Directed by David O. Russell
Screenplay by David O. Russell and Annie Moumolo
Starring; with Jennifer Lawrence, Robert De Niro, Bradley Cooper, Edgar Ramirez, Diane Ladd, Isabella Rossellini, Virginia Madsen
Joy Mangano is a young woman full of strength and inventiveness, with a turbulent family ‑ divorced parents, ex-husband, children and grandmother ‑ that seems to rely only on her and her strength. In fact, for years she has slaved away sacrificing everything for them. Until one day, just at the peak of exhaustion and discouragement, she decides to focus on an idea, one of those clever and creative ideas her childhood was filled with and that now rise from her daily necessities: a self-squeezing mop. This new adventure will be full of surprises, deceptions, disappointments, and Joy will have to draw the strength to do it from within herself …
David O. Russell’s latest movie explores with tones of hyper-realism, melodrama and fairy tale the story of an atypical American dream. The tale focuses on a woman (played by an always remarkable Jennifer Lawrence), who has a seemingly inexhaustible capacity for endurance, as she draws to herself ‑ through personal vocation, or manifest destiny ‑ the (few) fortunes and (many) misfortunes of a mediocre and dysfunctional family. Above all, her endurance comes from the ability to see a different horizon in spite of everything; even a banal household object offers a revolutionary prospect.
Russell explicitly weaves the epic of a female character as extraordinary as it is common, and does so through the words of the only other member of the family, her grandmother, who seems to be able to give, as well as take and demand.
Joy’s family universe, a patchwork of paranoia, needs and meanness ‑ as great as it is unwitting (from the mother hypnotized by the soap operas to his father always in search of new love, from the jealous sister to the lazy ex-husband) ‑ constitutes both the strength and weakness of the movie. Like the previous works from the same director, this one tends to lose the thread of the plot as it focuses on highly effective but sometimes unrelated scenes.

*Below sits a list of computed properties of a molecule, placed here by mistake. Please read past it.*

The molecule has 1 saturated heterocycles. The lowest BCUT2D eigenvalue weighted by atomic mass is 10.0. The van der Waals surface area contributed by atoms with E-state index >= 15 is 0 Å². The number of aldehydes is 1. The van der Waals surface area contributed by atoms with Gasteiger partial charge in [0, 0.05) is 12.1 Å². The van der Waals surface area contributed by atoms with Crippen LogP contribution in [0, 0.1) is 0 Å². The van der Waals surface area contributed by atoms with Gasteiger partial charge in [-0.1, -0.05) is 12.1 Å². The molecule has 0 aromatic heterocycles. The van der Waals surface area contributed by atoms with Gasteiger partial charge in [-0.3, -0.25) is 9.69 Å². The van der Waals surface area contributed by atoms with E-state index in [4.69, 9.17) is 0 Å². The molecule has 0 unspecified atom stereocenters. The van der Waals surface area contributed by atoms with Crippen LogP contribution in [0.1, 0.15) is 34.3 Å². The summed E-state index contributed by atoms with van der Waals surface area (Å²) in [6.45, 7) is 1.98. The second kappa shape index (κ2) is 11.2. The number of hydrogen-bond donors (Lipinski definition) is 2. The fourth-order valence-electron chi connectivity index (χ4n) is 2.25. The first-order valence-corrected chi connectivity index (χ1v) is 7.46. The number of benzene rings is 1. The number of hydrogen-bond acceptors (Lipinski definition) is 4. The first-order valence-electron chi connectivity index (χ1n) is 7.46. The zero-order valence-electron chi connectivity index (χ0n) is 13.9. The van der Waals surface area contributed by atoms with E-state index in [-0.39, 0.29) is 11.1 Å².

The heroine’s journey proceeds with few moments of excitement among continuing obstacles and moments of despair. Everyone seems to work against her, apart from a former husband better suited as a friend than as partner in life. He is also the dynamic director of home shopping network that gives her a chance, an unpredictable prince charming who opens the doors of success rather than those of love.
This is perhaps one of the most interesting aspects of the story: Joy rediscovers herself without betraying those bonds that seem to have brought her more trouble than happiness, continuing to take care of people who mostly do not deserve her love and dedication. Above all, she achieves this by finally believing in her capabilities, without relying on a plastic dream built by the media, as her mother did, or a low-rent romance like her father’s.
It is sometimes difficult, however, to follow this film between its deviations, narrative levels (the passing of time is cleverly marked by the evolution in style of the favorite soap characters of Joy’s mother, amounting almost to a meta-story), dreams, nightmares and metaphors. Instead of helping the audience, these tricks sometimes just confound us and risk becoming a little smug.
The movie heavily dramatizes the life of the real Joy Mangano, still one of America’s most recognizable telemarketers, who built her fortune on a number of other ingenious patents. While offering some unforgettable moments, therefore, Russell’s ode to the courage of everyday life proves to be a sometimes difficult and not always engaging journey.
Problematic elements: some explicit language and some scenes of sexual nature.